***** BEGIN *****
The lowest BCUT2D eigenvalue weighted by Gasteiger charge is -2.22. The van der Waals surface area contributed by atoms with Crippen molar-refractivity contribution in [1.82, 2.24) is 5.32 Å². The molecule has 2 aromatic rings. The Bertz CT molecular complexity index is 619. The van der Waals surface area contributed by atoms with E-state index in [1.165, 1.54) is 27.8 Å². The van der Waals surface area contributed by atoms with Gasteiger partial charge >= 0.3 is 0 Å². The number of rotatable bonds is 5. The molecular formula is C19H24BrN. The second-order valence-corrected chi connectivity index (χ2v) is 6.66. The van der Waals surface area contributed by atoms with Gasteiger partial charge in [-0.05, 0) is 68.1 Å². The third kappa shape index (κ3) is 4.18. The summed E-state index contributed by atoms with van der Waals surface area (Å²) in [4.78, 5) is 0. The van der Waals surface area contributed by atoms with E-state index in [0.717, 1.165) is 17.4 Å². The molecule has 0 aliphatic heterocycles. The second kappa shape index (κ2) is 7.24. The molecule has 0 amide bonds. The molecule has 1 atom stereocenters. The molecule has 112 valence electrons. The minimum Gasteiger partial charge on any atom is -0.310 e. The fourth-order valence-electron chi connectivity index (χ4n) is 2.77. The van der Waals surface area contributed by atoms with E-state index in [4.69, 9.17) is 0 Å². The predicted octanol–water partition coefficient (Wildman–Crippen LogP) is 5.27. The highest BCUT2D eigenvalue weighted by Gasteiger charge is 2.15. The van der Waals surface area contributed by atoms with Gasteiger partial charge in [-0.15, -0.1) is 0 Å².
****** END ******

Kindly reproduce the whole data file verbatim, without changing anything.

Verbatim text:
The lowest BCUT2D eigenvalue weighted by Gasteiger charge is -2.22. The van der Waals surface area contributed by atoms with Crippen molar-refractivity contribution in [1.82, 2.24) is 5.32 Å². The molecule has 2 aromatic rings. The Bertz CT molecular complexity index is 619. The van der Waals surface area contributed by atoms with E-state index in [1.165, 1.54) is 27.8 Å². The van der Waals surface area contributed by atoms with Gasteiger partial charge >= 0.3 is 0 Å². The number of rotatable bonds is 5. The molecular formula is C19H24BrN. The second-order valence-corrected chi connectivity index (χ2v) is 6.66. The van der Waals surface area contributed by atoms with Gasteiger partial charge in [-0.05, 0) is 68.1 Å². The third kappa shape index (κ3) is 4.18. The summed E-state index contributed by atoms with van der Waals surface area (Å²) in [4.78, 5) is 0. The van der Waals surface area contributed by atoms with E-state index in [0.717, 1.165) is 17.4 Å². The molecule has 0 aliphatic heterocycles. The second kappa shape index (κ2) is 7.24. The molecule has 0 amide bonds. The molecule has 1 atom stereocenters. The molecule has 112 valence electrons. The minimum Gasteiger partial charge on any atom is -0.310 e. The fourth-order valence-electron chi connectivity index (χ4n) is 2.77. The van der Waals surface area contributed by atoms with E-state index in [4.69, 9.17) is 0 Å². The predicted octanol–water partition coefficient (Wildman–Crippen LogP) is 5.27. The highest BCUT2D eigenvalue weighted by Gasteiger charge is 2.15. The van der Waals surface area contributed by atoms with Gasteiger partial charge in [-0.15, -0.1) is 0 Å².